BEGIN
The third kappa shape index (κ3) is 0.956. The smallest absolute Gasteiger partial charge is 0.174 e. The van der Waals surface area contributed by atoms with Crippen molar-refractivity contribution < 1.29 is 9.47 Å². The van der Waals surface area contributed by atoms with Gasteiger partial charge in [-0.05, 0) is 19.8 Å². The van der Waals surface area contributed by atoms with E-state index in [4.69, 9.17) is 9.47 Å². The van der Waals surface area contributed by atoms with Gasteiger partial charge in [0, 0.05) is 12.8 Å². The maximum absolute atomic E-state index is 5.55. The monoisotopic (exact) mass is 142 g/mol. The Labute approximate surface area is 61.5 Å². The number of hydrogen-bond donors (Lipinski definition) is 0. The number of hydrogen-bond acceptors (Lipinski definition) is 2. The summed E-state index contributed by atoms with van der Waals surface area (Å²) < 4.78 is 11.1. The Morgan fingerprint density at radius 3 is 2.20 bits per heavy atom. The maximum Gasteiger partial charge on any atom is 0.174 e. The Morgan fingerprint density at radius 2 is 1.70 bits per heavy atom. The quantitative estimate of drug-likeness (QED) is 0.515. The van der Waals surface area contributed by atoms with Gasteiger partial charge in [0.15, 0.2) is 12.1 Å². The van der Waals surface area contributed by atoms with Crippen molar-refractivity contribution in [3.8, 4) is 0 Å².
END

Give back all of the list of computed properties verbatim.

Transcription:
The third kappa shape index (κ3) is 0.956. The smallest absolute Gasteiger partial charge is 0.174 e. The van der Waals surface area contributed by atoms with Crippen molar-refractivity contribution < 1.29 is 9.47 Å². The van der Waals surface area contributed by atoms with Gasteiger partial charge in [-0.05, 0) is 19.8 Å². The van der Waals surface area contributed by atoms with E-state index in [4.69, 9.17) is 9.47 Å². The van der Waals surface area contributed by atoms with Gasteiger partial charge in [0, 0.05) is 12.8 Å². The maximum absolute atomic E-state index is 5.55. The monoisotopic (exact) mass is 142 g/mol. The Labute approximate surface area is 61.5 Å². The number of hydrogen-bond donors (Lipinski definition) is 0. The number of hydrogen-bond acceptors (Lipinski definition) is 2. The summed E-state index contributed by atoms with van der Waals surface area (Å²) < 4.78 is 11.1. The Morgan fingerprint density at radius 3 is 2.20 bits per heavy atom. The maximum Gasteiger partial charge on any atom is 0.174 e. The Morgan fingerprint density at radius 2 is 1.70 bits per heavy atom. The quantitative estimate of drug-likeness (QED) is 0.515. The van der Waals surface area contributed by atoms with Gasteiger partial charge in [0.15, 0.2) is 12.1 Å². The van der Waals surface area contributed by atoms with Crippen molar-refractivity contribution in [3.8, 4) is 0 Å².